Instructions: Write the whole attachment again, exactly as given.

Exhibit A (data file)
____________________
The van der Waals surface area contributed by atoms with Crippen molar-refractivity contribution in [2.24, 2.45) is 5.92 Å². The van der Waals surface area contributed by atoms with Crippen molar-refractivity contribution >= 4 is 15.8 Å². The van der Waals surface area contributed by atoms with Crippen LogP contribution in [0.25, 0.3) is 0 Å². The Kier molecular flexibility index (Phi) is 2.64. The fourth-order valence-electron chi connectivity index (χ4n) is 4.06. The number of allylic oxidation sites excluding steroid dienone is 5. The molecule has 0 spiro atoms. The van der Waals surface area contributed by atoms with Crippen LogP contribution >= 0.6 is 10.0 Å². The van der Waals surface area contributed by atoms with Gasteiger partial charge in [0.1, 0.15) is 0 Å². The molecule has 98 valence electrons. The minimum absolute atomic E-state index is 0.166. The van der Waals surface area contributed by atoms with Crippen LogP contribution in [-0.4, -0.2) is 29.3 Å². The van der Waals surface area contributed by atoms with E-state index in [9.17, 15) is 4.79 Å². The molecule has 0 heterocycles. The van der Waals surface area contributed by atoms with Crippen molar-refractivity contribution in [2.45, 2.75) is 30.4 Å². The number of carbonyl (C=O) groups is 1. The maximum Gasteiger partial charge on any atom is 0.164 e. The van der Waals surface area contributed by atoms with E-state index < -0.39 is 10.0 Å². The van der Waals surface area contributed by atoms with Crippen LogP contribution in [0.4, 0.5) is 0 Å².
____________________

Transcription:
The van der Waals surface area contributed by atoms with Crippen molar-refractivity contribution in [2.24, 2.45) is 5.92 Å². The van der Waals surface area contributed by atoms with Crippen molar-refractivity contribution >= 4 is 15.8 Å². The van der Waals surface area contributed by atoms with Crippen LogP contribution in [0.25, 0.3) is 0 Å². The Kier molecular flexibility index (Phi) is 2.64. The fourth-order valence-electron chi connectivity index (χ4n) is 4.06. The number of allylic oxidation sites excluding steroid dienone is 5. The molecule has 0 spiro atoms. The van der Waals surface area contributed by atoms with Crippen LogP contribution >= 0.6 is 10.0 Å². The van der Waals surface area contributed by atoms with Gasteiger partial charge in [0.1, 0.15) is 0 Å². The molecule has 98 valence electrons. The minimum absolute atomic E-state index is 0.166. The van der Waals surface area contributed by atoms with Crippen LogP contribution in [-0.4, -0.2) is 29.3 Å². The van der Waals surface area contributed by atoms with E-state index in [9.17, 15) is 4.79 Å². The molecule has 0 heterocycles. The van der Waals surface area contributed by atoms with Crippen molar-refractivity contribution in [2.45, 2.75) is 30.4 Å². The number of carbonyl (C=O) groups is 1. The maximum Gasteiger partial charge on any atom is 0.164 e. The van der Waals surface area contributed by atoms with E-state index < -0.39 is 10.0 Å². The van der Waals surface area contributed by atoms with Crippen LogP contribution in [0.4, 0.5) is 0 Å².